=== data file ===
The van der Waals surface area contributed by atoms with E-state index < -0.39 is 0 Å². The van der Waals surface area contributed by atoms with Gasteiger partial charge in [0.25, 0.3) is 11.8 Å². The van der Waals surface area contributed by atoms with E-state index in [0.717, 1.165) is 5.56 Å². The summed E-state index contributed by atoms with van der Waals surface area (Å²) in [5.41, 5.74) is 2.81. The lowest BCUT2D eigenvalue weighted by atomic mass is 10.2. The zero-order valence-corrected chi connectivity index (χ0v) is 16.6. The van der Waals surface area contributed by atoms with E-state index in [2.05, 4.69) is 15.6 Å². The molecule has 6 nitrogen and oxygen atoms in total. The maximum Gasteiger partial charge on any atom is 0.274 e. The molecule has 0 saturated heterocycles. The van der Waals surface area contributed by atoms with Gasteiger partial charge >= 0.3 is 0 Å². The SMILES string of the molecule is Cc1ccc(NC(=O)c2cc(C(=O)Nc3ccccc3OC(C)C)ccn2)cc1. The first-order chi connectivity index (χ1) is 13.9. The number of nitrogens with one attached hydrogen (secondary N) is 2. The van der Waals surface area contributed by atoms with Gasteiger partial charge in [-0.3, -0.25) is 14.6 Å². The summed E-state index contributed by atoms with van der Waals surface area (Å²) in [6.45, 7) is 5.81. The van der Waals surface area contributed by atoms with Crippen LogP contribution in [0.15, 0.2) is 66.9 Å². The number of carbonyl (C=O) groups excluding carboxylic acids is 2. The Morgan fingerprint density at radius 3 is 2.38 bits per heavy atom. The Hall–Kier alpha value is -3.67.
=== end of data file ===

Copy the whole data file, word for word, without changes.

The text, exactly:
The van der Waals surface area contributed by atoms with E-state index < -0.39 is 0 Å². The van der Waals surface area contributed by atoms with Gasteiger partial charge in [0.25, 0.3) is 11.8 Å². The van der Waals surface area contributed by atoms with E-state index in [0.717, 1.165) is 5.56 Å². The summed E-state index contributed by atoms with van der Waals surface area (Å²) in [5.41, 5.74) is 2.81. The lowest BCUT2D eigenvalue weighted by atomic mass is 10.2. The zero-order valence-corrected chi connectivity index (χ0v) is 16.6. The van der Waals surface area contributed by atoms with E-state index in [2.05, 4.69) is 15.6 Å². The molecule has 6 nitrogen and oxygen atoms in total. The maximum Gasteiger partial charge on any atom is 0.274 e. The molecule has 0 saturated heterocycles. The van der Waals surface area contributed by atoms with Gasteiger partial charge >= 0.3 is 0 Å². The SMILES string of the molecule is Cc1ccc(NC(=O)c2cc(C(=O)Nc3ccccc3OC(C)C)ccn2)cc1. The first-order chi connectivity index (χ1) is 13.9. The number of nitrogens with one attached hydrogen (secondary N) is 2. The van der Waals surface area contributed by atoms with Gasteiger partial charge in [-0.3, -0.25) is 14.6 Å². The summed E-state index contributed by atoms with van der Waals surface area (Å²) in [6.45, 7) is 5.81. The van der Waals surface area contributed by atoms with Crippen LogP contribution in [0.15, 0.2) is 66.9 Å². The number of carbonyl (C=O) groups excluding carboxylic acids is 2. The Morgan fingerprint density at radius 3 is 2.38 bits per heavy atom. The Hall–Kier alpha value is -3.67.